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Discussion Starter #6 (Edited)
I havent been under a Mercedes trans for quite a while so....the connector is just above the bottom edge of the trans, above where the pan meets the case......it is the only connector.
When it leaks, it tracks around the edge of the pan, making it appear the pan is leaking.

Look harder...it's about the diameter of a nickel.

Rob

Is this what I am looking for:


I spent 30 mins under the Jeep with a flashlight looking for such a thing and can't find it. I even removed a heat shield held with two 10mm bolts thinking it would be under there but it isn't. I will have to go under it one more time to check harder. In the meantime, is there a diagram online to actually see this particular tranny?
 

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Is this what I am looking for:


I spent 30 mins under the Jeep with a flashlight looking for such a thing and can't find it. I even removed a heat shield held with two 10mm bolts thinking it would be under there but it isn't. I will have to go under it one more time to check harder. In the meantime, is there a diagram online to actually see this particular tranny?
Sorry my friend...your photo didn't come through.
All I get is the little box w/red x inside.

Rob
 

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It appears you have photographed the connector we are discussing......if so, that leak rate should be a tow truck ride to a trans shop.

It appears there is another source of leakage above the connector......maybe a fully failed cooler line.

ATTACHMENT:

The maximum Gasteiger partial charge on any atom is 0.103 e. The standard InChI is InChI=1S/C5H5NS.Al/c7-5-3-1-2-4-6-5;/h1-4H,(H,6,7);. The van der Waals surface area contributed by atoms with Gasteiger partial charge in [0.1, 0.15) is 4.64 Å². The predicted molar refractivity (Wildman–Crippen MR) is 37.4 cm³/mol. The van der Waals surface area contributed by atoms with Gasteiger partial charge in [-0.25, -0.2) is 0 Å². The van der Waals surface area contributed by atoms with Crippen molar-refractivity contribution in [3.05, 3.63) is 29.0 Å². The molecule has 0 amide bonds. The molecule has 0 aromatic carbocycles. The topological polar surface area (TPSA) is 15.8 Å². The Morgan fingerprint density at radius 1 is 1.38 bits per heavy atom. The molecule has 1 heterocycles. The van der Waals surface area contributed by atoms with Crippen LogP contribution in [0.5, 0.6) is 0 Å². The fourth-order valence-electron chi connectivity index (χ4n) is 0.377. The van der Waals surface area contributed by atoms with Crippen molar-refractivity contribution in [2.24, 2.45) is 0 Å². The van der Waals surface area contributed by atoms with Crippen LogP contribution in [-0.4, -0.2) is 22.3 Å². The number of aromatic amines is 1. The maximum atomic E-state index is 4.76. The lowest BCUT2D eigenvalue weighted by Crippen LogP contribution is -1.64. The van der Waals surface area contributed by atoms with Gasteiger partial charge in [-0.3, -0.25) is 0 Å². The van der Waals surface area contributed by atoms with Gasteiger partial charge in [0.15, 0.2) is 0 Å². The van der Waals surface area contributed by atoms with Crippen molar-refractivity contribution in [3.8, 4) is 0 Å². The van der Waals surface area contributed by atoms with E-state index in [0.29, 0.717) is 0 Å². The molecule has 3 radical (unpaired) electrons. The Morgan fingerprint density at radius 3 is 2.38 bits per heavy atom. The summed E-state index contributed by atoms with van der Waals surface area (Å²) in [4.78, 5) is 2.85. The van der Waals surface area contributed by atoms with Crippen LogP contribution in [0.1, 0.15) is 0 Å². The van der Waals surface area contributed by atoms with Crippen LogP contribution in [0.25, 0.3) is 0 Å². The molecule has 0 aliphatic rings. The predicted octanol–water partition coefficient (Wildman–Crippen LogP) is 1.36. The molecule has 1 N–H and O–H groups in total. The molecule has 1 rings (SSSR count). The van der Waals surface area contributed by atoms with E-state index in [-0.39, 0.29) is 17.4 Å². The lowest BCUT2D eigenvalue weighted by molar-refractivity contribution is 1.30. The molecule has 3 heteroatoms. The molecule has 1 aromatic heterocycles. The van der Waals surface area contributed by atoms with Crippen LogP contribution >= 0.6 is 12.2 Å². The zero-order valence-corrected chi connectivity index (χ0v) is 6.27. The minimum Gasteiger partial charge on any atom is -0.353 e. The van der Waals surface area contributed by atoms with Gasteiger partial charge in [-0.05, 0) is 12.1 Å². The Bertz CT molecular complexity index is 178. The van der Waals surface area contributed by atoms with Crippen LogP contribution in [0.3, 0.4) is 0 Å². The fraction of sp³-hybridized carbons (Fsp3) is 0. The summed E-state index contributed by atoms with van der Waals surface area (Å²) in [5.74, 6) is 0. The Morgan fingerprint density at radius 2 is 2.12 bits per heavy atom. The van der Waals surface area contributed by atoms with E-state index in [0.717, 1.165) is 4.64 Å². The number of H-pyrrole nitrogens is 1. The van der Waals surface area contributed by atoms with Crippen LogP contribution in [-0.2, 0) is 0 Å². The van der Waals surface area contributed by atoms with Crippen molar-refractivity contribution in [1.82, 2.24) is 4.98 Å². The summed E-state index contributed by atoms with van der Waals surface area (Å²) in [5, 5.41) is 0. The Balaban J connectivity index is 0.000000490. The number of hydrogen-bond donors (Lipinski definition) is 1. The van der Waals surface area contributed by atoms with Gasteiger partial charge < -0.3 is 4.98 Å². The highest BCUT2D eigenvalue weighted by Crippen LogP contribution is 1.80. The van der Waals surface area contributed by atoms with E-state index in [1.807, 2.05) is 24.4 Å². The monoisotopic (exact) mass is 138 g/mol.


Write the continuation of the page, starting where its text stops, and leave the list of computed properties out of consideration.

When the connector leaks, it is a occasional drip and it wicks along the edge of the trans pan, never a steady stream like I see.

If this is going to be a DIY event, start by flooding it with brake clean spray and let it dry off.....fluid won't leak uphill so you can better identify the leak source.

Based on what I see I'm really thinking cooler line failure as the primary leak.

Rob
 

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I agree with Robby, it looks like the cooler line bolted into the tranny just above that point is leaking, and leaking pretty badly.

If I "remember" correctly the driver side cooler line is pressure/out, the passenger side line is return.

They use this new kind of funky connector that has a big rubber bushing between the fitting and line, if I "remember" correctly the rubber bushing is just about flush with the nut/fitting. In your pick the rubber bushing extends quite a bit from the nut/fitting. Compare it with the fittings on the other line, if that rubber bushing is pulled out farther then it should, I suspect that is the cause of the leak (no I doubt just pushing it back in without removing the nut will stop the leak totally).